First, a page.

Don Benson Headshot

Retired “Voice of America” Editor drew on his WOUB experience during 40+ year media career

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Don Benson graduated from Ohio University in 1973

ATHENS, OH – When Don Benson came to Ohio University in 1969 from Rhode Island, he thought he wanted to be a print journalist because it was in his DNA. But he had no idea that he would find his passion for broadcast journalism at WOUB.

“I had journalism in my blood. My parents worked at the newspaper in Providence,” said Benson. “My grandparents were both journalists. I was very good at English, and I always liked to write. So, a print journalism career made sense to me.”

Growing up in an urban community, Ohio University appealed to Benson because of its rural nature.

“I looked at prospective journalism schools in college reference books and liked what I read about Ohio University. Once I got to Athens, it took me a while. I had culture shock. But it ended up being an extremely rewarding experience. I miss the place every single day. I like the ruralness, and I met so many wonderful people.”

One of the people Benson met during his freshman year, a fellow student, told him about the hands-on opportunities available for students at WOUB. Benson decided to check it out.

“I went to the WOUB newsroom and met Doug Caldwell, who was the news director at the time. I didn’t realize it, but I had a really thick southern New England accent, so they didn’t put me on the air right away. But I got to report and use recording equipment to interview people,” said Benson. “Eventually I became a paid student staff member and developed my own program on WOUB AM called News Radio 134. It was patterned after NPR’s All Things Considered which was brand new at the time.”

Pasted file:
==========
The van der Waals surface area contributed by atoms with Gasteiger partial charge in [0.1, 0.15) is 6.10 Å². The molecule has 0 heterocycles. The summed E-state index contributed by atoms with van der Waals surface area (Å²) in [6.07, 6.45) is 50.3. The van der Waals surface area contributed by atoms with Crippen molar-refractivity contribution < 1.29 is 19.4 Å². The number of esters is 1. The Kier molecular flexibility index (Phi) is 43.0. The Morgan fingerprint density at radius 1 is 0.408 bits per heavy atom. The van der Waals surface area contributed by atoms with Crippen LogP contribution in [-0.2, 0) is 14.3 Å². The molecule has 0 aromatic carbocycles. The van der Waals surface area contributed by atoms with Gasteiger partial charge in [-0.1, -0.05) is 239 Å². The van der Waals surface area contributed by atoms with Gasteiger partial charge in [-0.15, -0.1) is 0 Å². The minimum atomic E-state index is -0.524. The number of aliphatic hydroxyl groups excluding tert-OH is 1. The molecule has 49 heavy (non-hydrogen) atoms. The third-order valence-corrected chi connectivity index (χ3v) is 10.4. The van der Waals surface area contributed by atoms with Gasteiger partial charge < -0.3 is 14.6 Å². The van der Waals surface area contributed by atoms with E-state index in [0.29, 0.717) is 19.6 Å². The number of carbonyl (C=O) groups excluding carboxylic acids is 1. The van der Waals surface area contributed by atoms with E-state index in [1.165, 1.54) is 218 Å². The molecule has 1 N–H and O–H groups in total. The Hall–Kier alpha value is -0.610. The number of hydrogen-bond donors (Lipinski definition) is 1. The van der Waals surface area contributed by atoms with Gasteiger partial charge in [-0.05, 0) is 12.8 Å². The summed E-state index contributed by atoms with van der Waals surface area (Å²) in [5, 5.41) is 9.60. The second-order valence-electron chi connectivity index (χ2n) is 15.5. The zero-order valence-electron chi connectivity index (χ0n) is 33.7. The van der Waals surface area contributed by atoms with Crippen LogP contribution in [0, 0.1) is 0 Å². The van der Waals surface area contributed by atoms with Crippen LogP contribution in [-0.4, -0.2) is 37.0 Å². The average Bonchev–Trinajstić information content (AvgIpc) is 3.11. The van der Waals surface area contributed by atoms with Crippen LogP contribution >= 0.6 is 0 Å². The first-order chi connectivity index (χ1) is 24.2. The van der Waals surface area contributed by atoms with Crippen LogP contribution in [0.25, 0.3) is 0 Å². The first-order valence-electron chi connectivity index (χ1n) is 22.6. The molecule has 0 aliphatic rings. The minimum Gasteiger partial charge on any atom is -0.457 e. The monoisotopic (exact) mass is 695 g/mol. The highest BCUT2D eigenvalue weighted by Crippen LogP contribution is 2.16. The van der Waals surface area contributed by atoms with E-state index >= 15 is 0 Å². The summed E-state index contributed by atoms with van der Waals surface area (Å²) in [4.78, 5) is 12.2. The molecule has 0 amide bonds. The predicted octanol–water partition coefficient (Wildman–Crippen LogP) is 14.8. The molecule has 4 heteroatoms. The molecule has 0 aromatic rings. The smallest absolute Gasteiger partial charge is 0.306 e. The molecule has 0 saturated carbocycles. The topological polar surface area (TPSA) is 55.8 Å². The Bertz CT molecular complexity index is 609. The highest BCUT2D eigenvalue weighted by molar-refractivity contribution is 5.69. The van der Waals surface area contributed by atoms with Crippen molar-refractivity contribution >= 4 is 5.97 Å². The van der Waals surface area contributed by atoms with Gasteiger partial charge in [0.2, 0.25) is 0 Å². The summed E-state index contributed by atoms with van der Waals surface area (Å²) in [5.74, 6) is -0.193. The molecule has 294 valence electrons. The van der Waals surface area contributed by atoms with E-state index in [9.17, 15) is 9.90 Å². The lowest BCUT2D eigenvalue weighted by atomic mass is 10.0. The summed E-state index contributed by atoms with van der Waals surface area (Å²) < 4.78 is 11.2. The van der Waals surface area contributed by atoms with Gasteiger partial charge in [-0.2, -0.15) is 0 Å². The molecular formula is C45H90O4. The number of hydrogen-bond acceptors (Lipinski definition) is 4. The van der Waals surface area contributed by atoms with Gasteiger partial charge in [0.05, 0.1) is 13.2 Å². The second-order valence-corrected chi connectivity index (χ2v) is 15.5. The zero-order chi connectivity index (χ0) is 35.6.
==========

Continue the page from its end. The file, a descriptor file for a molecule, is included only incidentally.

Benson’s program was on the radio every morning from 6 to 8 a.m. He also filled in as a jazz host on WOUB FM and did a little TV work.

“At WOUB and because of the wonderful professors I had in class, I learned how to be a good broadcast journalist,” said Benson.

When Benson graduated in 1973, he didn’t get a job right away. But after a few months, he was hired by WSAZ in Charleston/Huntington, West Virginia as the reporter at their satellite bureau in Parkersburg. He was eventually moved down to Huntington and promoted to reporter and weekend anchor at the station. Benson worked at WSAZ for about five years. When he was ready to move on, he went back to the connections he made at WOUB.

“I was ready to get a TV job in a larger market, but couldn’t find anyone who would hire me,” said Benson. “Doug Caldwell from WOUB was now working at the Associated Press (AP) in Columbus. So, I gave Doug a call and asked if he knew of any openings at AP in Columbus. He told me they were looking for an assistant broadcast writer. I applied and got the job.”

Benson worked in both Columbus and Providence during his time at the AP. While in Providence, he got a graduate fellowship in journalism at Ohio State and took a year off to complete his master’s degree in public affairs reporting.

“After about five years, I was about to be married to a woman in Baltimore. So, I was looking to transfer with AP to Maryland. But I looked at the jobs section of the Washington Post one Sunday and saw a job at Voice of America. I applied and got a job as a broadcast writer. I started there in 1985 and was there for 32 years, retiring in 2017.”

Voice of America (VOA) is the largest U.S. international broadcaster, providing news and information in more than 40 languages to an estimated weekly audience of more than 311 million people. VOA produces content for digital, television, and radio platforms. It is carried on a network of more than 3,500 affiliate stations.

“I drew on my WOUB experience to become successful at VOA,” said Benson. “There are two things I remember the most about my time at WOUB. First, it was the people. I got a chance to know and work with people of various backgrounds, talents and skills, and I wouldn’t trade that for anything. Doug Caldwell was an excellent news director and knew how to motivate us. The other thing was the range of opportunities. To this day, I can’t believe the opportunities that were available to all of us. It was just incredible. I have always valued the time I spent at WOUB and Ohio University.”